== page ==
Mauna Kea Observatories Put New Spin on Galaxy Formation

W. M. Keck Observatory press release

A team of Australian researchers used two Maunakea-based observatories – Gemini North and W. M. Keck Observatory – to discover why some galaxies are clumpy rather than spiral in shape and it appears that low spin is to blame. The finding challenges an earlier theory that high levels of gas cause clumpy galaxies, and sheds light on the conditions that brought about the birth of most of the stars in the Universe. The finding was published today in The Astrophysical Journal.

Galaxy Velocity
The massively star-forming galaxies analyzed in this study have clumpy, turbulent gas shown here in false colors. Credit: W. M. Keck Observatory/Gemini Observatory/Hubble
“This result was obtained by a unique and unusual combination of TWO large telescopes,”said Swinburne University astronomer Professor Karl Glazebrook, co-author and leader of the survey team “We used Keck adaptive optics to probe the fine details of galaxy rotation and Gemini to look at the large scale distribution. This made possible a result that was not before known about the spin of early primitive galaxies. It is one of the most exciting results of my career.”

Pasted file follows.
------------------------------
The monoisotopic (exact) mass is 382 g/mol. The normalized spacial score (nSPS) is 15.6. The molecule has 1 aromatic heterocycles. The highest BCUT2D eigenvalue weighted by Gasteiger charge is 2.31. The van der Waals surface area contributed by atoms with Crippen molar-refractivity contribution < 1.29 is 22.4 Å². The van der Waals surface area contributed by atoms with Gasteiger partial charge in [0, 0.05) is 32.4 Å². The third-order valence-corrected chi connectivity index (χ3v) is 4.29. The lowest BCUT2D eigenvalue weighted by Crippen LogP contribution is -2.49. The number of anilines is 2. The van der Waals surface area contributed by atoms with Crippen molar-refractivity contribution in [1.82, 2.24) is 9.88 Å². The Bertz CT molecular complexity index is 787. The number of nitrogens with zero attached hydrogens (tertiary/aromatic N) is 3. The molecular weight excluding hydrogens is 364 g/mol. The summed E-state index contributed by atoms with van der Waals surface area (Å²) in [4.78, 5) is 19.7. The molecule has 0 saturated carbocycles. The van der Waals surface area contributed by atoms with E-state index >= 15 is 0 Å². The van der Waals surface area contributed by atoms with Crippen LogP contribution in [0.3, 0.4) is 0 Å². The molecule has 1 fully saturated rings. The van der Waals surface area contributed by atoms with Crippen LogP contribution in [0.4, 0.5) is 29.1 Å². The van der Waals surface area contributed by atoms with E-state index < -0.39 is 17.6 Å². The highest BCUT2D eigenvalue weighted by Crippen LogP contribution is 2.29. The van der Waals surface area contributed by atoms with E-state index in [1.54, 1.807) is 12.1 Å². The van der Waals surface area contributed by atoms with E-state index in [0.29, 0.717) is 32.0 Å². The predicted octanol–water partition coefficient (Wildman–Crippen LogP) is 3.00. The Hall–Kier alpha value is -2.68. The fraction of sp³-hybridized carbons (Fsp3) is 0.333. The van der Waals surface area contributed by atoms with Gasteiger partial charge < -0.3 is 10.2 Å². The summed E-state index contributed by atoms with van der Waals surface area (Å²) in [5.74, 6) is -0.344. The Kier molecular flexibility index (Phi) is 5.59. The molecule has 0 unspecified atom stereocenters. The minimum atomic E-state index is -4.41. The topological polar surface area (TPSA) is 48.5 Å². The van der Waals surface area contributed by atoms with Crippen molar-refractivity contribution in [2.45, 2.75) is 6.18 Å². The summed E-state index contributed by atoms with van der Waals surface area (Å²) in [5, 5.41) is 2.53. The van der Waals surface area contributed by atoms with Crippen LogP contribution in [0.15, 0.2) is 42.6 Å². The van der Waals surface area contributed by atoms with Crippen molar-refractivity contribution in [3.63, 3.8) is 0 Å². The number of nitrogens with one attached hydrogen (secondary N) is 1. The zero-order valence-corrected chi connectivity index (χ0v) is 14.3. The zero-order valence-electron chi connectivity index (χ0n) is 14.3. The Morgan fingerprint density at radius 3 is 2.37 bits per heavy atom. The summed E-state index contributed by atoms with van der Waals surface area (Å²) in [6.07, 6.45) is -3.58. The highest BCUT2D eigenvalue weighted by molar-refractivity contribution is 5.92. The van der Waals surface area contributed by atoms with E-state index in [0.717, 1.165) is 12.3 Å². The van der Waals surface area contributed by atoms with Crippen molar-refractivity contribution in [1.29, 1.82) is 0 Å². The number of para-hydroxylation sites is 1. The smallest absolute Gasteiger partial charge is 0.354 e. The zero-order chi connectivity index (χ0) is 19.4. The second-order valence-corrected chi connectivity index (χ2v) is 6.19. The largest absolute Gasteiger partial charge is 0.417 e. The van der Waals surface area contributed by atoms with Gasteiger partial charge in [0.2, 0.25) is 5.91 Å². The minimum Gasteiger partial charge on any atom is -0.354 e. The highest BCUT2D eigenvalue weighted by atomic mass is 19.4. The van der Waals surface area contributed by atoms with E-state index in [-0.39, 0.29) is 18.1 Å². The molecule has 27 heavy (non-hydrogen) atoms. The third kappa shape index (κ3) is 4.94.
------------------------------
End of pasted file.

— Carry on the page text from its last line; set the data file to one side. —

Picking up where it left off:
A combination of integral field spectroscopy data from Keck Observatory and Gemini Observatory was the key to obtaining measurements for a galaxy’s spin. Keck Observatory’s OSIRIS instrument collected data high spatial resolution in the galaxy centers, and the Gemini Multi-Object Spectrograph (GMOS) collected data for high surface brightness sensitivity out to large radii.

Lead author Dr. Danail Obreschkow, from The University of Western Australia (UWA) node of the International Centre for Radio Astronomy Research (ICRAR), said that ten billion years ago the Universe was full of clumpy galaxies, but these developed into more regular objects as they evolved; the majority of stars in the sky today, including our five billion-year-old Sun, were probably born inside these clumpy galaxies.

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